Prior to our becoming a Presbyterian church in 1715, almost everyone in our church had been buried in the old town cemetery at what is now a city playground on 56 Avenue and 92 Street, next to Newtown High School Athletic Field. But around 1822, land was donated for a cemetery next to the Old White Church.

This cemetery existed until 1958 with many members from 1822 through 1929 buried there. Some people buried in the church's original cemetery were moved there in 1901 from the old town burial ground (now the playground across from Newtown Athletic Field). These included three of our early ministers, Rev. Samuel Pumroy, (died 1744, responsible for making this a Presbyterian church), Rev. Simon Horton (died 1786), and Rev. Peter Fish (died 1810), also one of the first three Elders, Content Titus (died 1730) and the founder of the Deacons Fund, Philippe Duvineer (died 1745). They were re-interred in one grave. Among others in the graveyard were Rev. Nathan Woodhull (died 1810), Rev. John Goldsmith (died 1854), and U.S. Congressman James Lent, (died 1833).

After the 1880s there were few new burials, with none recorded after 1929. For 30 years after the last burial, few came to visit the old graves, and the property was subject to much vandalism. In 1898 the church complained of cows and horses from the nearby Horsebrook Creek area getting into the cemetery. From the 1920s through the 1950s there were problems — vandals knocked over stones, defaced others and opened vaults, raiding the graveyard every Halloween and causing $6,000 damage one year. Trash was dumped there and it was becoming a nuisance to the church.

With no new income and too much to pay for upkeep, session approved the sale of the property to a real estate firm. In a note, the church’s lawyer advised that no attempt be made to stand fallen stones or repair them, since then the church would be required by law to move those stones, which would cost extra money. The church seems to have followed his advice, since only nine of the actual stones were moved, and those were mostly newer burials, which were also required to be moved by law.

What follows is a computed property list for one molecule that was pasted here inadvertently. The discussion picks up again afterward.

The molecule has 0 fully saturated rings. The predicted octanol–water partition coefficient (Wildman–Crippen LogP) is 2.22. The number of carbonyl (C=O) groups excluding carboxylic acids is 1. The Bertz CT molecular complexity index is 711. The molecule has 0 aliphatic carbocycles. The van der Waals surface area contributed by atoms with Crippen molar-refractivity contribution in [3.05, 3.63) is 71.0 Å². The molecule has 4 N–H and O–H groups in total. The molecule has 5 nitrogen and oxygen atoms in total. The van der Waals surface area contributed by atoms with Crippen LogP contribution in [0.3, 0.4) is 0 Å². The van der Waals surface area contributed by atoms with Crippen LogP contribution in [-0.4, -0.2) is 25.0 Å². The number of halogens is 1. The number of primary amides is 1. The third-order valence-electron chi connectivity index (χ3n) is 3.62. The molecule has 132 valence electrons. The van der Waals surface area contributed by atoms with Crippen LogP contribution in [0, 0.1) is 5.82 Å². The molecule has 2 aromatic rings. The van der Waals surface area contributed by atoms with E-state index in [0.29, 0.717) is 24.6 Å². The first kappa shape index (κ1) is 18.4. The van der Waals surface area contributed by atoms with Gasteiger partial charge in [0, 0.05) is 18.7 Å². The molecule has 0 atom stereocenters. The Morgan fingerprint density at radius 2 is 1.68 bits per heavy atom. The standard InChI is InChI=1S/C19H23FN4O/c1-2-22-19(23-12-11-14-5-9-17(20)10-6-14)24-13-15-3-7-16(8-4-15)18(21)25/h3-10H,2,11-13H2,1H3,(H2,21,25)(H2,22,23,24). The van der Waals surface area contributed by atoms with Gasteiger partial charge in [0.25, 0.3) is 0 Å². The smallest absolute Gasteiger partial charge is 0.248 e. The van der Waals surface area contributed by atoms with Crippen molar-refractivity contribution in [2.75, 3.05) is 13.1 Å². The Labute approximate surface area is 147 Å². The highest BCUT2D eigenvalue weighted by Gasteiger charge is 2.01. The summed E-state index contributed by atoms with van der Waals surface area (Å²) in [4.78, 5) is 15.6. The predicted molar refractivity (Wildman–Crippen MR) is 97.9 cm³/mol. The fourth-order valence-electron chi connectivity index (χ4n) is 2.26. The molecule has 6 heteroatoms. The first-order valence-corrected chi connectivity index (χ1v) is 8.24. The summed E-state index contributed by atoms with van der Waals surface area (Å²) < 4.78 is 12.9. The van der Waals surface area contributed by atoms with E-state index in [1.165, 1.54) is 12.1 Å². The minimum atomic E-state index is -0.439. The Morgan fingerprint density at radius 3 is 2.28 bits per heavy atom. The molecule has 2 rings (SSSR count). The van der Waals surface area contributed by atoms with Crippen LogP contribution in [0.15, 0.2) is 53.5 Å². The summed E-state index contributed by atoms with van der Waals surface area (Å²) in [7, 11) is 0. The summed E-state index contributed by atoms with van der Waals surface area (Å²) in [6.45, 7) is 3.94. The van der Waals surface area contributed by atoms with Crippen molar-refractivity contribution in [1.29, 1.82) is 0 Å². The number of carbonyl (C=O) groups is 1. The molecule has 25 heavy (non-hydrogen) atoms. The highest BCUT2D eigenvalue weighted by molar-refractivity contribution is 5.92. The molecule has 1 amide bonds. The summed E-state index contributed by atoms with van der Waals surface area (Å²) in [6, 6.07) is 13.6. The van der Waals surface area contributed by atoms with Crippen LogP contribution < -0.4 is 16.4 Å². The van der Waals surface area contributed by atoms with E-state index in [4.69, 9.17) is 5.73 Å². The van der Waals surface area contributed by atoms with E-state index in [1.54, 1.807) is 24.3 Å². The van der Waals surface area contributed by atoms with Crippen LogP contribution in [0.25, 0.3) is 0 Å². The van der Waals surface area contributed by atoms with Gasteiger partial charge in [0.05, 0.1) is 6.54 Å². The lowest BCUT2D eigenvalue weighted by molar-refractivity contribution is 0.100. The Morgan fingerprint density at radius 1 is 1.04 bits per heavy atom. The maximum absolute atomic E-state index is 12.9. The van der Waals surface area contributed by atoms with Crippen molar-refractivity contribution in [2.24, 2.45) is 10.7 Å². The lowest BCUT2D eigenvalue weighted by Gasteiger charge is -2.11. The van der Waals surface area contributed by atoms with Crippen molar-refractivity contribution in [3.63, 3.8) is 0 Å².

The sale was approved by the Presbytery, the Supreme Court of New York, and the Department of Health. The church was paid a meager $187,500 for the property (compare that with the $1,000,000 offer for the church property), which was to be used to cover current expenses. Upon that site directly across the street from the present church now sits an apartment house. It is to be wished that somehow the church could have held onto its cemetery, as it did its church, and done more to preserve the stones which are part of its heritage and history. It was a great loss for little gain.

Attempts were made to contact any known relatives to see if they wanted to move the bodies elsewhere, and some were. For the remainder, 21 bodies and unidentified remains from six feet of earth of the entire cemetery were moved to the Cemetery of the Evergreens in Brooklyn on June 13, 1958. The church in 1962 erected a grey granite stone, 4 ft. x 6 ft. x 1 ft. "In memory of deceased members removed from church cemetery in Elmhurst." Only the nine most recent burials have separate stones, and those are laid flat, sunk into the earth. A 4' x 6' x 5' gray granite monument was erected which bears the church’s name. The lot number is 51 Prospect Hill. (Former member Frank Spratt helped us find the location of the lot.) The site is not far from the office, near the western wall.